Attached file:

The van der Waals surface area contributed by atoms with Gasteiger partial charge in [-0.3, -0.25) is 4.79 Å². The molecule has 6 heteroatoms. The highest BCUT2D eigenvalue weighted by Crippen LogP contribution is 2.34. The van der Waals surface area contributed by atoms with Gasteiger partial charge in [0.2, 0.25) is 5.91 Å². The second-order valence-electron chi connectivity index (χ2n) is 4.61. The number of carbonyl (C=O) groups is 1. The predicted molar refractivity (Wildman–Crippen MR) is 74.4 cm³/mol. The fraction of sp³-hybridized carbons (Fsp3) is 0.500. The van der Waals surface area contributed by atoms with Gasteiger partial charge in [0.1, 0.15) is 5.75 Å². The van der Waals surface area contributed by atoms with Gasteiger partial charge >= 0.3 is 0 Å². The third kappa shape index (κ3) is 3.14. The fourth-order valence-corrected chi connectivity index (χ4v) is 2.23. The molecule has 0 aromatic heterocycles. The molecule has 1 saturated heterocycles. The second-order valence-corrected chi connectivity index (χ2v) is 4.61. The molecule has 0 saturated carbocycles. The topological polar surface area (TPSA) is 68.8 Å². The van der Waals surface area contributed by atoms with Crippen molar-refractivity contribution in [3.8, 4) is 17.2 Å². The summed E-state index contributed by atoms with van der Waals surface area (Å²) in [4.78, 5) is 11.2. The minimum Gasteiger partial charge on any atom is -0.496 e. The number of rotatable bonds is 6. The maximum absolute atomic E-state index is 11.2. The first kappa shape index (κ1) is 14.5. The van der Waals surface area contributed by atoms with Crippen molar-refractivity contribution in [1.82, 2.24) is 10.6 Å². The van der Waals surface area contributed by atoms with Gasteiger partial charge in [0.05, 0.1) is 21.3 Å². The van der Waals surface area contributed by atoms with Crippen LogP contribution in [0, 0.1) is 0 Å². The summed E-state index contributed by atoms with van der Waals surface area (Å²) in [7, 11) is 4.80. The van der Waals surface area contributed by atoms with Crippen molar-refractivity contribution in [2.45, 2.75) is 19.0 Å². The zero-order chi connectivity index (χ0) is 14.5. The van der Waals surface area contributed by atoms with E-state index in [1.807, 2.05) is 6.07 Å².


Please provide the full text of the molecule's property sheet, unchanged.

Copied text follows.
The van der Waals surface area contributed by atoms with Gasteiger partial charge in [-0.3, -0.25) is 4.79 Å². The molecule has 6 heteroatoms. The highest BCUT2D eigenvalue weighted by Crippen LogP contribution is 2.34. The van der Waals surface area contributed by atoms with Gasteiger partial charge in [0.2, 0.25) is 5.91 Å². The second-order valence-electron chi connectivity index (χ2n) is 4.61. The number of carbonyl (C=O) groups is 1. The predicted molar refractivity (Wildman–Crippen MR) is 74.4 cm³/mol. The fraction of sp³-hybridized carbons (Fsp3) is 0.500. The van der Waals surface area contributed by atoms with Gasteiger partial charge in [0.1, 0.15) is 5.75 Å². The van der Waals surface area contributed by atoms with Gasteiger partial charge >= 0.3 is 0 Å². The third kappa shape index (κ3) is 3.14. The fourth-order valence-corrected chi connectivity index (χ4v) is 2.23. The molecule has 0 aromatic heterocycles. The molecule has 1 saturated heterocycles. The second-order valence-corrected chi connectivity index (χ2v) is 4.61. The molecule has 0 saturated carbocycles. The topological polar surface area (TPSA) is 68.8 Å². The van der Waals surface area contributed by atoms with Crippen molar-refractivity contribution in [3.8, 4) is 17.2 Å². The summed E-state index contributed by atoms with van der Waals surface area (Å²) in [4.78, 5) is 11.2. The minimum Gasteiger partial charge on any atom is -0.496 e. The number of rotatable bonds is 6. The maximum absolute atomic E-state index is 11.2. The first kappa shape index (κ1) is 14.5. The van der Waals surface area contributed by atoms with Crippen molar-refractivity contribution in [1.82, 2.24) is 10.6 Å². The van der Waals surface area contributed by atoms with Gasteiger partial charge in [0.05, 0.1) is 21.3 Å². The van der Waals surface area contributed by atoms with Crippen LogP contribution in [0, 0.1) is 0 Å². The summed E-state index contributed by atoms with van der Waals surface area (Å²) in [7, 11) is 4.80. The van der Waals surface area contributed by atoms with Crippen molar-refractivity contribution in [2.45, 2.75) is 19.0 Å². The zero-order chi connectivity index (χ0) is 14.5. The van der Waals surface area contributed by atoms with E-state index in [1.807, 2.05) is 6.07 Å².